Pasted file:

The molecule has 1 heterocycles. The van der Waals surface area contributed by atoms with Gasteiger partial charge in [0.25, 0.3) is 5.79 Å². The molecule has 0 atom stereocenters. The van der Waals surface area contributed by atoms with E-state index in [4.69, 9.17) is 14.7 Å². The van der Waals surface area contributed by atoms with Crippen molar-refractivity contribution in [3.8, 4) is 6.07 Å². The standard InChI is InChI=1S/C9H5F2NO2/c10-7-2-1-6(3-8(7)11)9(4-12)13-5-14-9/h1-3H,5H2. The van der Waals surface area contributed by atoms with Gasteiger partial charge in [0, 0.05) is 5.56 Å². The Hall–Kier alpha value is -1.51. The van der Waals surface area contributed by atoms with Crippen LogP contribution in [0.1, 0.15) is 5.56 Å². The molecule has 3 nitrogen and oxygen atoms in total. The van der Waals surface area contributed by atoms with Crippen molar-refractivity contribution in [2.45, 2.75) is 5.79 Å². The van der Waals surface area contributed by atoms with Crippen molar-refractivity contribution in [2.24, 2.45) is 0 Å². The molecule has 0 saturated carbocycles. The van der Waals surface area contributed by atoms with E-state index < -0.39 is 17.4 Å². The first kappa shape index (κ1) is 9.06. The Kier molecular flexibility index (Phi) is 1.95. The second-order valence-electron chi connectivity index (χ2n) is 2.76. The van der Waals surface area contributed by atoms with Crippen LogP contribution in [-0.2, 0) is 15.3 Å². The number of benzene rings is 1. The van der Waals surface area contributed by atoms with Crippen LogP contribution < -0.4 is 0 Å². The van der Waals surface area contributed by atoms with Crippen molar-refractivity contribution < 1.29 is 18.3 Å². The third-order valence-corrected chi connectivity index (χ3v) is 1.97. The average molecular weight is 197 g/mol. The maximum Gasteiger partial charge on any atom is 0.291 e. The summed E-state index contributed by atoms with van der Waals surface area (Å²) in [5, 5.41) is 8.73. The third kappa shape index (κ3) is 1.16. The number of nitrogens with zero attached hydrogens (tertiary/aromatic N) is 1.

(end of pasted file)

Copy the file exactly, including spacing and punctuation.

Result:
The molecule has 1 heterocycles. The van der Waals surface area contributed by atoms with Gasteiger partial charge in [0.25, 0.3) is 5.79 Å². The molecule has 0 atom stereocenters. The van der Waals surface area contributed by atoms with E-state index in [4.69, 9.17) is 14.7 Å². The van der Waals surface area contributed by atoms with Crippen molar-refractivity contribution in [3.8, 4) is 6.07 Å². The standard InChI is InChI=1S/C9H5F2NO2/c10-7-2-1-6(3-8(7)11)9(4-12)13-5-14-9/h1-3H,5H2. The van der Waals surface area contributed by atoms with Gasteiger partial charge in [0, 0.05) is 5.56 Å². The Hall–Kier alpha value is -1.51. The van der Waals surface area contributed by atoms with Crippen LogP contribution in [0.1, 0.15) is 5.56 Å². The molecule has 3 nitrogen and oxygen atoms in total. The van der Waals surface area contributed by atoms with Crippen molar-refractivity contribution in [2.45, 2.75) is 5.79 Å². The van der Waals surface area contributed by atoms with Crippen molar-refractivity contribution in [2.24, 2.45) is 0 Å². The molecule has 0 saturated carbocycles. The van der Waals surface area contributed by atoms with E-state index < -0.39 is 17.4 Å². The first kappa shape index (κ1) is 9.06. The Kier molecular flexibility index (Phi) is 1.95. The second-order valence-electron chi connectivity index (χ2n) is 2.76. The van der Waals surface area contributed by atoms with Crippen LogP contribution in [-0.2, 0) is 15.3 Å². The number of benzene rings is 1. The van der Waals surface area contributed by atoms with Crippen LogP contribution < -0.4 is 0 Å². The van der Waals surface area contributed by atoms with Crippen molar-refractivity contribution < 1.29 is 18.3 Å². The third-order valence-corrected chi connectivity index (χ3v) is 1.97. The average molecular weight is 197 g/mol. The maximum Gasteiger partial charge on any atom is 0.291 e. The summed E-state index contributed by atoms with van der Waals surface area (Å²) in [5, 5.41) is 8.73. The third kappa shape index (κ3) is 1.16. The number of nitrogens with zero attached hydrogens (tertiary/aromatic N) is 1.